Example III was repeated except that no phases were separated prior to workup, 75.0 grams were charged to the reaction flask and no adiponitrile was added. The results are reported in the Table.
Example III was repeated except that 68.72 grams of concentrate and 6.28 grams of adiponitrile were charged to the reaction flask. The contents of the flask at this point analyzed 1.67% nickel (0), 68.0% tritolylphosphite, 5.4% monoitriles and 11.9% dinitriles. The results are given in the Table.
Example IV was repeated except that no phases were separated prior to workup, 75.0 grams of concentrate were charged to the reaction flask and no adiponitrile was added.
TABLE______________________________________Compara- CATALYSTtives (C) CONCENTRATE PRODUCTExamples (WT. %) Ni(o) (WT. %)(E) Ni(o) TTP PN DN Initial Final Increase______________________________________E-1 0.97 79.9 7.1 5.0 0.841 1.40 0.56C-1 0.96 79.6 5.6 6.7 0.851 1.16 0.31E-2 0.94 75.9 10.5 5.2 0.791 1.39 0.60C-2 0.90 73.6 9.5 8.3 0.771 1.27 0.50E-3 1.31 73.4 7.1 4.0 1.262 1.88 0.62C-3 1.25 71.4 7.9 10.6 1.22 1.37 0.15E-4 1.75 74.2 5.9 3.9 1.672 2.24 0.57C-4 1.67 68.7 6.8 12.3 1.573 1.66 0.09______________________________________ 1 As a result of dilution with pentenenitrile 2 As a result of dilution with adiponitrile 3 Analytical variance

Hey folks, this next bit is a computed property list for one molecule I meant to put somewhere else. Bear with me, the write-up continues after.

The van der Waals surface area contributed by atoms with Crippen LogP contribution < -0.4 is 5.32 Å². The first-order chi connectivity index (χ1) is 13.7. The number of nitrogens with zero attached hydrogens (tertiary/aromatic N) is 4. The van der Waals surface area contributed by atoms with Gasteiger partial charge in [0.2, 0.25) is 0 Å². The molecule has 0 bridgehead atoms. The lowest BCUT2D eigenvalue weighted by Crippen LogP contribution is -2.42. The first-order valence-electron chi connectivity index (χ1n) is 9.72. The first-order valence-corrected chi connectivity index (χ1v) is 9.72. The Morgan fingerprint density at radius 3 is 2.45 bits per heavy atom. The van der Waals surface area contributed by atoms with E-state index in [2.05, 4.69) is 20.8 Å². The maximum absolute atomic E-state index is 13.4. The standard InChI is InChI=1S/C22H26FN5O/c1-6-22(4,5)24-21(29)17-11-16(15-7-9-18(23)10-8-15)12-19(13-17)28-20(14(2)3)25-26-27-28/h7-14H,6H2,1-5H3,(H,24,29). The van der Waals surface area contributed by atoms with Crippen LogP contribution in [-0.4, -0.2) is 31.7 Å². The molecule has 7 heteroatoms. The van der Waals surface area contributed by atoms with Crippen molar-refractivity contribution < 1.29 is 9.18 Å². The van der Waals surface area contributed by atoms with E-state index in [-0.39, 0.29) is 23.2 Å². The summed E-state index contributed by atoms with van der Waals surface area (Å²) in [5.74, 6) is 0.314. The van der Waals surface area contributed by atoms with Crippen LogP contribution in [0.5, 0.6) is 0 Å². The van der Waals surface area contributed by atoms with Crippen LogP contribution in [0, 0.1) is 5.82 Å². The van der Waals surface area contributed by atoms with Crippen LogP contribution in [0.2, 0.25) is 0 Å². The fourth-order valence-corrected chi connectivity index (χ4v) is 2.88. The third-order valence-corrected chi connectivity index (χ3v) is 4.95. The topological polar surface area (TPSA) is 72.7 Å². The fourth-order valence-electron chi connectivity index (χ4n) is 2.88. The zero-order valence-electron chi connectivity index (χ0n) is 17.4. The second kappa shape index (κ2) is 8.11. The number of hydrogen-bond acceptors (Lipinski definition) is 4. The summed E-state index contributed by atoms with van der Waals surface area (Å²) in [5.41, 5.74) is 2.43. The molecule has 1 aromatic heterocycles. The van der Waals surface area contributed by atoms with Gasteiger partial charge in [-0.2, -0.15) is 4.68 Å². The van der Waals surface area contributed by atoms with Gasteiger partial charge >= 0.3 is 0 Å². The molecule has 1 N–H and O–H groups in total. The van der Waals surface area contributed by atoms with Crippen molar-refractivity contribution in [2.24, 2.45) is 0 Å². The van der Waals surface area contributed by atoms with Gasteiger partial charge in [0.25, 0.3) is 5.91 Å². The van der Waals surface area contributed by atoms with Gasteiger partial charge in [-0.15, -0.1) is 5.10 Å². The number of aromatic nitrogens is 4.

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|U.S. Classification||558/338, 556/13|
|International Classification||C07C255/04, C07C, B01J, C01G, C07C67/00, C07C253/00, B01J38/00, B01J31/22, B01J31/40, C07B61/00, B01J31/24|
|Cooperative Classification||Y02P20/584, C07C253/10, C07C253/34|
|Jan 4, 1982||AS||Assignment|
Owner name: E.I. DU PONT DE NEMOURS AND COMPANY, WILMINGTON, D
Free format text: ASSIGNMENT OF ASSIGNORS INTEREST.;ASSIGNOR:SHOOK, HOWARD E. JR;REEL/FRAME:003940/0032
Effective date: 19810911
|Dec 26, 1986||REMI||Maintenance fee reminder mailed|
|May 24, 1987||LAPS||Lapse for failure to pay maintenance fees|
|Aug 11, 1987||FP||Expired due to failure to pay maintenance fee|
Effective date: 19870524